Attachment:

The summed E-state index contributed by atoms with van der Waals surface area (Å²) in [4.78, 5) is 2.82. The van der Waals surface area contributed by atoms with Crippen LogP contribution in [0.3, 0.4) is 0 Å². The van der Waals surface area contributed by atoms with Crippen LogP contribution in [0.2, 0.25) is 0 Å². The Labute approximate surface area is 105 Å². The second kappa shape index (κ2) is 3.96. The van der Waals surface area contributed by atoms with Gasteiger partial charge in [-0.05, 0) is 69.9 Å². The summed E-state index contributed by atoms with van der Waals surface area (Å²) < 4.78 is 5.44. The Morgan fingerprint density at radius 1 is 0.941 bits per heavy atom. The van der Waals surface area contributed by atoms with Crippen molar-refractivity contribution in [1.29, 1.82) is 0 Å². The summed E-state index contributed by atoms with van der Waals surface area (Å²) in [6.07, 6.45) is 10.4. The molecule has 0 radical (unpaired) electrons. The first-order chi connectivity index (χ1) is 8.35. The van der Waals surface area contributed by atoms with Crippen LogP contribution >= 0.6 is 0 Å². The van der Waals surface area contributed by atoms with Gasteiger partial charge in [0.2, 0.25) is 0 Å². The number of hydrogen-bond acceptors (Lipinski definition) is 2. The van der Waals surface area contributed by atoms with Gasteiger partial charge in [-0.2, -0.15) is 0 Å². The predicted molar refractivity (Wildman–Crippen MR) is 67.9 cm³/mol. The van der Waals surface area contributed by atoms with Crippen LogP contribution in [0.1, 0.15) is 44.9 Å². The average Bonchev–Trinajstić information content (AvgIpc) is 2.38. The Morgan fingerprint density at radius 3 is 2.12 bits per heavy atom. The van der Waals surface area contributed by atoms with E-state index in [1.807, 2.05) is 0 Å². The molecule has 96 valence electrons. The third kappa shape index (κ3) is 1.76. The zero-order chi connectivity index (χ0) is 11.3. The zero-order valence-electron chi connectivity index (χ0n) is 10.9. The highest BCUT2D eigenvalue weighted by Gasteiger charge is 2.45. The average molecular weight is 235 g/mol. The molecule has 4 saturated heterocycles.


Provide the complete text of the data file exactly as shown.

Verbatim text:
The summed E-state index contributed by atoms with van der Waals surface area (Å²) in [4.78, 5) is 2.82. The van der Waals surface area contributed by atoms with Crippen LogP contribution in [0.3, 0.4) is 0 Å². The van der Waals surface area contributed by atoms with Crippen LogP contribution in [0.2, 0.25) is 0 Å². The Labute approximate surface area is 105 Å². The second kappa shape index (κ2) is 3.96. The van der Waals surface area contributed by atoms with Gasteiger partial charge in [-0.05, 0) is 69.9 Å². The summed E-state index contributed by atoms with van der Waals surface area (Å²) < 4.78 is 5.44. The Morgan fingerprint density at radius 1 is 0.941 bits per heavy atom. The van der Waals surface area contributed by atoms with Crippen molar-refractivity contribution in [1.29, 1.82) is 0 Å². The summed E-state index contributed by atoms with van der Waals surface area (Å²) in [6.07, 6.45) is 10.4. The molecule has 0 radical (unpaired) electrons. The first-order chi connectivity index (χ1) is 8.35. The van der Waals surface area contributed by atoms with Crippen LogP contribution >= 0.6 is 0 Å². The van der Waals surface area contributed by atoms with Gasteiger partial charge in [0.2, 0.25) is 0 Å². The number of hydrogen-bond acceptors (Lipinski definition) is 2. The van der Waals surface area contributed by atoms with Gasteiger partial charge in [-0.2, -0.15) is 0 Å². The predicted molar refractivity (Wildman–Crippen MR) is 67.9 cm³/mol. The van der Waals surface area contributed by atoms with Crippen LogP contribution in [0.1, 0.15) is 44.9 Å². The average Bonchev–Trinajstić information content (AvgIpc) is 2.38. The Morgan fingerprint density at radius 3 is 2.12 bits per heavy atom. The van der Waals surface area contributed by atoms with E-state index in [1.807, 2.05) is 0 Å². The molecule has 96 valence electrons. The third kappa shape index (κ3) is 1.76. The zero-order chi connectivity index (χ0) is 11.3. The zero-order valence-electron chi connectivity index (χ0n) is 10.9. The highest BCUT2D eigenvalue weighted by Gasteiger charge is 2.45. The average molecular weight is 235 g/mol. The molecule has 4 saturated heterocycles.